"The need is clear for a revitalized nuclear weapons complex that will: able, if directed, to design, develop, manufacture, and certify new warheads in response to new national requirements; and maintain readiness to resume underground nuclear testing if required." (p. 30)


"Warhead Assembly and Disassembly:...Plans are underway to expand the capacity and capability of the Pantex Plant to meet the planned workload for dismantlement and remanufacturing of existing weapons." (p. 33)

"Uranium Operations: At least seven to eight years of effort will be required to restore the capability to produce a complete nuclear weapon secondary at the Y-12 Plant in Tennessee. Qualified processes for some material and manufacturing steps are not currently in place. Plans are underway to expand the capacity and capability of the Y-12 Plant to meet the planned workload for replacing warhead secondaries, and other uranium components." (p. 33)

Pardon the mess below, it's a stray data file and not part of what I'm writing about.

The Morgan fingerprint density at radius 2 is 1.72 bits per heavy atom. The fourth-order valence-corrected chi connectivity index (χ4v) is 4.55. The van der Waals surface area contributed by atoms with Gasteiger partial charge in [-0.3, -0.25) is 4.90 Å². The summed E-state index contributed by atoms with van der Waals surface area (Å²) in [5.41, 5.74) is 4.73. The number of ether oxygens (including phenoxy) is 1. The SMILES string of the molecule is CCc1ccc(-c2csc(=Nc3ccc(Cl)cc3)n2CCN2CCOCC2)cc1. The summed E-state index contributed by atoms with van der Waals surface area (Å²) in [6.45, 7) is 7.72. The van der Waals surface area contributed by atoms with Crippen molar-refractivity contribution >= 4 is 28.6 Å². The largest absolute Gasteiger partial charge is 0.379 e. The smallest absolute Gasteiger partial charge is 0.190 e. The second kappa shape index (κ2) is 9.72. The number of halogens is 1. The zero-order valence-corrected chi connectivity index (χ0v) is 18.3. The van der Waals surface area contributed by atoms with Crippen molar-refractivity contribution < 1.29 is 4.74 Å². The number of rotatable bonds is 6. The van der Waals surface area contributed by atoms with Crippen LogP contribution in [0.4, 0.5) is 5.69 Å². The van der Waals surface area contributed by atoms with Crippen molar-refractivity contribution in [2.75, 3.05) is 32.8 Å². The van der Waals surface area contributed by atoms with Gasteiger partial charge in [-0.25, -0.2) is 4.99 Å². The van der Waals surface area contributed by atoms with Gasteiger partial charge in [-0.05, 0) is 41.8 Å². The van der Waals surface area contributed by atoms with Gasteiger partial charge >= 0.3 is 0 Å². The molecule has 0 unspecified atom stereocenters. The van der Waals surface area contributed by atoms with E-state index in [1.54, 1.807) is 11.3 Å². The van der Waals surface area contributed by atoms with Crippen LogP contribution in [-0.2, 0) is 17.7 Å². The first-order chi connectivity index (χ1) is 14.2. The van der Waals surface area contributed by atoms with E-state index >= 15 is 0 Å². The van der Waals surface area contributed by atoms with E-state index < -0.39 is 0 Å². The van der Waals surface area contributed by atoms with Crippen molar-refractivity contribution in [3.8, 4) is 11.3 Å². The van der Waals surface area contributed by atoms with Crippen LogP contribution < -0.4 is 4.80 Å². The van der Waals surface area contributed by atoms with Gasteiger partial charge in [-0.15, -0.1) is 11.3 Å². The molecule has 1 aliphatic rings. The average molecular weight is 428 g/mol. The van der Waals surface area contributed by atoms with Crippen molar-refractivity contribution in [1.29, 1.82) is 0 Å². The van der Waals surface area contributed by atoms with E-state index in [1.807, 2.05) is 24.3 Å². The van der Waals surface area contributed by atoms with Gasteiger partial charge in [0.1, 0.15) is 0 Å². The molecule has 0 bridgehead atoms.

"Plutonium Operations: One glaring shortfall is the inability to fabricate and certify weapon primaries, or so-called "pits". Work is underway to establish an interim capability at Los Alamos National Laboratory late in this decade to meet current demand created by destructive surveillance testing on the W88 warhead. For the long term a new modern production facility will be needed to deal with the large-scale replacement of components and new production." (p. 33)

"Other Component and Material Production:... Tritium production, halted since 1988, is programmed to resume in FY03 with first deliveries to the stockpile scheduled for FY06. Additionally, warhead refurbishment plans require modern facilities at Y-12's Special Materials Complex for manufacturing unique materials." (p. 14)